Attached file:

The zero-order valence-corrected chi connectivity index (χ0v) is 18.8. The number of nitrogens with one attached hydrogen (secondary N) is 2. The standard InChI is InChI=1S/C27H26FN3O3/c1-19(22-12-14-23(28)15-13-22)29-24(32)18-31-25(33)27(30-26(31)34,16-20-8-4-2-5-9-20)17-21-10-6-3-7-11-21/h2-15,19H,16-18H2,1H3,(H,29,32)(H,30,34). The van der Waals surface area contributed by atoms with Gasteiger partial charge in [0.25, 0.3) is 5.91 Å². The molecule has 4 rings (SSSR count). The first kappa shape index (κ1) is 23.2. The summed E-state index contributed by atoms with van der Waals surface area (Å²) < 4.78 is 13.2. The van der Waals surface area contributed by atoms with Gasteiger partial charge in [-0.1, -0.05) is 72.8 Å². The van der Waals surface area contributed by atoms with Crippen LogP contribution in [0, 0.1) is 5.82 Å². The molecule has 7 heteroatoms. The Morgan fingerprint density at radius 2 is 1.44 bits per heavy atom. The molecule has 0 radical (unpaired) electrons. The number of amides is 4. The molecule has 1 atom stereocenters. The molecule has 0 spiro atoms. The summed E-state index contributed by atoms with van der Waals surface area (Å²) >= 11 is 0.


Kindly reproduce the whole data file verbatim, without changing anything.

The zero-order valence-corrected chi connectivity index (χ0v) is 18.8. The number of nitrogens with one attached hydrogen (secondary N) is 2. The standard InChI is InChI=1S/C27H26FN3O3/c1-19(22-12-14-23(28)15-13-22)29-24(32)18-31-25(33)27(30-26(31)34,16-20-8-4-2-5-9-20)17-21-10-6-3-7-11-21/h2-15,19H,16-18H2,1H3,(H,29,32)(H,30,34). The van der Waals surface area contributed by atoms with Gasteiger partial charge in [0.25, 0.3) is 5.91 Å². The molecule has 4 rings (SSSR count). The first kappa shape index (κ1) is 23.2. The summed E-state index contributed by atoms with van der Waals surface area (Å²) < 4.78 is 13.2. The van der Waals surface area contributed by atoms with Gasteiger partial charge in [-0.1, -0.05) is 72.8 Å². The van der Waals surface area contributed by atoms with Crippen LogP contribution in [0, 0.1) is 5.82 Å². The molecule has 7 heteroatoms. The Morgan fingerprint density at radius 2 is 1.44 bits per heavy atom. The molecule has 0 radical (unpaired) electrons. The number of amides is 4. The molecule has 1 atom stereocenters. The molecule has 0 spiro atoms. The summed E-state index contributed by atoms with van der Waals surface area (Å²) >= 11 is 0.